Yet it is reasonable to assume that, hidden within the often-repeated complaints about "alehouses", there were some enterprises that amounted to continuing businesses, operating on a larger scale, providing food and accommodation – in short, the occasional village inn. In the sixteenth- and seventeenth-centuries, merchants and publicans used signs to identify their premises. In the use of such signs, there would obviously be a difference between the recognised hostelry, which wished to attract customers, and the illicit shebeen that sought to avoid unwelcome attention. Unfortunately, the local courts dealt almost exclusively in personal names, licensing individuals and prosecuting illegal traders by name alone, rarely if ever specifying a business identity.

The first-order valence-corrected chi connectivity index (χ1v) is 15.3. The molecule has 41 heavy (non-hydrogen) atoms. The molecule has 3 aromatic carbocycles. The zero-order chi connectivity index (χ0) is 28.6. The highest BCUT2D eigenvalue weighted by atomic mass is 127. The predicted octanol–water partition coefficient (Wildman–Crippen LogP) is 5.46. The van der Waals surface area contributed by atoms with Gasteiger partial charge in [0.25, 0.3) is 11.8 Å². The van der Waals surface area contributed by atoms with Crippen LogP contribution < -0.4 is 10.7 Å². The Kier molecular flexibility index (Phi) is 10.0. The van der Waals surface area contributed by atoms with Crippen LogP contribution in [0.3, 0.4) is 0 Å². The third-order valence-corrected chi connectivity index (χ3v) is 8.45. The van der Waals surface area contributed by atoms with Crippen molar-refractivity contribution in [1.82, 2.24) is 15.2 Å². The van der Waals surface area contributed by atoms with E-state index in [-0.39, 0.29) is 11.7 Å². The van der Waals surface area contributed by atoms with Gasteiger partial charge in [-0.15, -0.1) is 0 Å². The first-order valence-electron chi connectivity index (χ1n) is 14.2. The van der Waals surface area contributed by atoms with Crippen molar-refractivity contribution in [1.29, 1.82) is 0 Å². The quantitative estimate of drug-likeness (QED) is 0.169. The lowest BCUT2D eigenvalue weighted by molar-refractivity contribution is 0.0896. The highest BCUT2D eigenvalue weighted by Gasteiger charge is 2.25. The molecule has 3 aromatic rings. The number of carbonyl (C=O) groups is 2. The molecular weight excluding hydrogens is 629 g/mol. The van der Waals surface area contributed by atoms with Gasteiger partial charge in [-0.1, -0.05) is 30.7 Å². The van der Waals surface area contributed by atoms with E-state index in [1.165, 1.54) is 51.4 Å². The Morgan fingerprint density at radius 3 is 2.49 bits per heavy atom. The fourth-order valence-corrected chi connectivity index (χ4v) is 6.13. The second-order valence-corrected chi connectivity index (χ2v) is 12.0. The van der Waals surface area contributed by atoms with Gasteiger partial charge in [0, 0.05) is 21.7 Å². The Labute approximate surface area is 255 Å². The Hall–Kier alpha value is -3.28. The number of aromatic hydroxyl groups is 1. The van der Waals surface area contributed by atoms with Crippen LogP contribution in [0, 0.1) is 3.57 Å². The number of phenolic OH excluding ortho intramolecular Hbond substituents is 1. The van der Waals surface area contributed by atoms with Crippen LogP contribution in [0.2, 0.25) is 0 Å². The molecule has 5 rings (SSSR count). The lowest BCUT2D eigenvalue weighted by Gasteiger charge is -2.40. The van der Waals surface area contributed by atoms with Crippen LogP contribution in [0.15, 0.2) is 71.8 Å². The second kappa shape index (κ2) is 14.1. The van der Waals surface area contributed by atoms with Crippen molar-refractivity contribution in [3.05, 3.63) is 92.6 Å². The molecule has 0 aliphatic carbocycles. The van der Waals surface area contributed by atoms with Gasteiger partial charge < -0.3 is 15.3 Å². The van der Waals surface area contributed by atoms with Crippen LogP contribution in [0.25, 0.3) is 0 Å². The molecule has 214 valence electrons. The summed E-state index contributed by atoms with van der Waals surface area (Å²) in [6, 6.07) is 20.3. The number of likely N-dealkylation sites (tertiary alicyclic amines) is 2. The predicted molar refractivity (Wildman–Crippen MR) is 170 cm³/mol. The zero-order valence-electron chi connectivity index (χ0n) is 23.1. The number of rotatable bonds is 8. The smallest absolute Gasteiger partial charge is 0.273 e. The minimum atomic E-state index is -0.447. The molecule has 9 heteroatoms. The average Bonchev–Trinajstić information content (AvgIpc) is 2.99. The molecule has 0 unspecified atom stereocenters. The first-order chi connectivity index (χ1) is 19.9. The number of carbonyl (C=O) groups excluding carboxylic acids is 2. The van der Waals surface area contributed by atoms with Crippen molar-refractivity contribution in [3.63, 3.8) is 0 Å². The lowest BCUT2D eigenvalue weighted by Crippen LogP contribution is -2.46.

The reconstruction of Terling in 1597 takes account of the possibility that two such enterprises were operating in the village. Of the Bell (marked F on the schematic map), it can only be said that if it was selling ale, it was keeping a low profile. It was mentioned in the local rental of c. 1475, and in a will of 1524, but I have not identified it thereafter. The Essex Record Office holds deeds dating from 1641 to 1665, of property "in the Back Lane near Bell Corner". The name may simply have been carried forward from earlier legal transactions, preserving a formal memory of a hostelry that was no longer trading. However, the deeds do indicate that the Bell had been or perhaps was still located close to the corner of the highway to Fairstead, now Crow Pond Road. Indeed, it is tempting to pinpoint the building now occupied by the village stores, which Historic England regards as late fourteenth-century in origin but altered in Tudor times. In fact, it seems reasonable to assume that some alehouses functioned quietly over long periods, causing no trouble and hence leaving little trace in county records. William Holmes was licensed as a victualler in 1607, but nothing more is heard of him until the Puritan vicar Thomas Weld flexed his muscles and tried, unsuccessfully, to have him closed down twenty years later. Perhaps the Bell, tucked away at the north end of the village, also operated unobtrusively under the judicial radar, maybe even with Holmes as its landlord.